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Cruel Intentions: The Musical

A well-mounted jukebox musical based on the 1999 teen drama.  It’s best appreciated by those of the right age nostalgic for the music of their youth.

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Lauren Zakrin as Kathryn and Constantine Rousouli as Sebastian in a scene from “Cruel Intentions: The Musical” (Photo credit: Jenny Anderson)

[avatar user=”Darryl Reilly” size=”96″ align=”left” ] Darryl Reilly, Critic[/avatar]This well-mounted jukebox musical is packed with 1990’s pop songs and faithfully replicates the 1999 teen drama, Cruel Intentions for the stage.  It’s best appreciated by those of the right age nostalgic for the music of their youth.  Anyone else would most likely find it at best a passable diversion. The Verve’s “Bittersweet Symphony” gets a lot of mileage.

Christina Aguilera’s “Genie in a Bottle,” No Doubt’s “Just a Girl,” Sixpence None the Richer’s “Kiss Me,” TLC’s “No Scrubs,” Counting Crows’ “Colorblind,” Melissa Etheridge’s “I’m the Only One,” Meredith Brooks’ “Bitch,” “R.E.M.’s “Losing My Religion,” and a Backstreet Boys medley including “I Want it That Way” are among the totemic compositions performed in this hit parade.

As Rock of Ages did for the 1980’s, Cruel Intentions: The Musical does for the 1990’s. This is a carefree entertainment accompanied by the revelry incited by a two-item minimum in a nightclub. For many audience members, the Proustian pleasure of experiencing songs that they fondly recall shoehorned into the plot from a minor movie they might remember will suffice.  It’s decidedly not an event for musical theater connoisseurs.

Jordan Ross, Lindsey Rosin and Roger Kumble’s script (based on Kumble’s screenplay) is an efficient and cheeky treatment with an abundance of erection jokes and sly, sexual innuendo.  This enduring subject matter is derived from Pierre Choderlos de Laclos’ 18th century epistolary novel Les Liaisons dangereuses.  Playwright Christopher Hampton’s stage and his subsequent screen adaptation Dangerous Liaisons were both popular in the 1980’s. Here, the sensual intrigue and psychological gamesmanship now take place amidst spoiled teenagers inhabiting Manhattan’s glamorous Upper East Side.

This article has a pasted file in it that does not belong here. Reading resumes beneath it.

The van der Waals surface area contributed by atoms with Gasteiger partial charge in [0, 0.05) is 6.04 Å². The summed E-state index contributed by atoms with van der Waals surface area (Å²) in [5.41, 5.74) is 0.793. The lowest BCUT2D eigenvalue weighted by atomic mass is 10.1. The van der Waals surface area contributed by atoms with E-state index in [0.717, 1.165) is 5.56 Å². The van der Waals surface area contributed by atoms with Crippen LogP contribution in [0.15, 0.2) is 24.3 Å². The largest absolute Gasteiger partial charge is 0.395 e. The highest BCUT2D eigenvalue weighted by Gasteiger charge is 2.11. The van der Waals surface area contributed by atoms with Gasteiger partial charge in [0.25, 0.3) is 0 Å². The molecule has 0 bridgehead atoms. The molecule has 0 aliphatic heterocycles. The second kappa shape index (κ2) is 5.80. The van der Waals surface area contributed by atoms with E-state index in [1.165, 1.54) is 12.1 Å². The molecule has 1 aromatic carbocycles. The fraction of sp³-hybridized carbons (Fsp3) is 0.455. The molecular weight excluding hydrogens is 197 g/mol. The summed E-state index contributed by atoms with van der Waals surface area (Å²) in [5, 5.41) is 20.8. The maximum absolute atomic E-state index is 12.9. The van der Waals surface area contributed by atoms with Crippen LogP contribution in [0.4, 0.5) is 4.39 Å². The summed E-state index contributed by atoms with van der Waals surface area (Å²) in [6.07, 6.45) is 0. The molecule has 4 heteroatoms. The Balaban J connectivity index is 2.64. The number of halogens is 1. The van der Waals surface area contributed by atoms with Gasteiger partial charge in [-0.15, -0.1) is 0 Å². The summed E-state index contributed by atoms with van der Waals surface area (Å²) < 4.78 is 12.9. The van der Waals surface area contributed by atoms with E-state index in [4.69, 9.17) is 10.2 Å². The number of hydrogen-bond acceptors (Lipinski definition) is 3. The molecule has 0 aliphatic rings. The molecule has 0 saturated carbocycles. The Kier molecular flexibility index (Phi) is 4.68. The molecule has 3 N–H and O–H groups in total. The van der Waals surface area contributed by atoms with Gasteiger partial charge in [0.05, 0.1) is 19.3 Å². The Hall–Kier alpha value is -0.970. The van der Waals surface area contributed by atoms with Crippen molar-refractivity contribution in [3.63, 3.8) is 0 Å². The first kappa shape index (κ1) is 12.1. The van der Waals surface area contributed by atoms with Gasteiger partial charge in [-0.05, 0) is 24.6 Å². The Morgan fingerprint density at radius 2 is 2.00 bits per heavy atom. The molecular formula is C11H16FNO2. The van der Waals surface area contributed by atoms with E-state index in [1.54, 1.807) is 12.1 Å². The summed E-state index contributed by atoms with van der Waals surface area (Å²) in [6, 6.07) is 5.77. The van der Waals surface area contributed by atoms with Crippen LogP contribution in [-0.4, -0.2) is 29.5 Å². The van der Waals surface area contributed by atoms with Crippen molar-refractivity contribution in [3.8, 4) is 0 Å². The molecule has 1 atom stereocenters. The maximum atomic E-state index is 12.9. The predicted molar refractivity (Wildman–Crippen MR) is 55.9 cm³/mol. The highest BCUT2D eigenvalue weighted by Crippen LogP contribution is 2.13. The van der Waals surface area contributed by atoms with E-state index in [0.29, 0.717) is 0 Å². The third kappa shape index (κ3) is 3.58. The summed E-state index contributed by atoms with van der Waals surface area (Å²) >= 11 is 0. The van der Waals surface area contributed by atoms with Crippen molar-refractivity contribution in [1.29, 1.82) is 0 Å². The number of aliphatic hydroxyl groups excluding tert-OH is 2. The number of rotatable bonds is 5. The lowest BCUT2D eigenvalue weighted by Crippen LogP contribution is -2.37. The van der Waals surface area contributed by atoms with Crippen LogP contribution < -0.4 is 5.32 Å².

Jessie Shelton as Cecile, Patricia Richardson as Cecile’s mother and Lauren Zakrin as Kathryn in a scene from “Cruel Intentions: The Musical” (Photo credit: Jenny Anderson)

The jaded duo of Kathryn Merteuil (the Sarah Michelle Gellar role) and her step-brother Sebastian (the Ryan Phillippe role) amuse themselves by plotting wicked sexual conquests on their circle of friends. A major occurrence is the seduction of the virginal Cecile (the Reese Witherspoon role).  Also enmeshed in the machinations are an out gay compatriot and a closeted, gay football player.

Striding onstage to start the show, clad in black jeans with a stylish black coat over a gray athletic shirt showcasing his exceptionally athletic physique is Constantine Rousouli as Sebastian.  With his chiseled features and spiky hair, Mr. Rousouli surely looks the part. Rousouli’s appealing hoarse vocal delivery and singing, charisma and fluid physical presence make him the show’s anchor.  He briefly appears semi-nude from the back in a swimming pool scene.

As Kathryn, Lauren Zakrin is commandingly saucy.  The talented Ms. Zakrin throw herself full-throttle into the material while encased in a black corset, black slacks and a red bustier.

Carrie St. Louis, Jessie Shelton, Alex Boniello, Brian Muller and Matthew Griffin comprise the lively company and all of them deliver spunky characterizations.  In the Christine Baranski role of Cecile’s shrewish mother, Patricia Richardson is delightfully campy.

Matthew Griffin as Ronald and Jessie Shelton as Cecile in a scene from “Cruel Intentions: The Musical” (Photo credit: Jenny Anderson)

The stage is bare and set up concert-style with the musicians in view and a short runway in the center leading out to the audience.  Carolyn Mraz’s prop design artfully supplies everything that’s needed.

Rosin’s direction is suitably vigorous and has the actors at times appearing in areas of the audience for visual variety.  Jennifer Weber’s choreography is a bracing series of sequences that are fun to watch.

Sound designer Robert Bradley amps up the musical performances for optimum effect without becoming overpowering. James Kolditz’s lighting design has a cinematic moodiness alternating with crisp brightness with a burst of strobes for the climactic duel.

Besides the sexy ensembles for the two leading characters, costume stylist Tilly Grimes’ witty selections include a suggestive school girl uniform and appropriate street clothes.

In Cruel Intentions: The Musical, the song is the thing. 

Cruel Intentions: The Musical (extended through  April 8, 2018)

Eva Price and Sucker Love Productions

(le) Poisson Rouge, 158 Bleecker Street, in Manhattan

For tickets visit

Running time: two hours with one intermission

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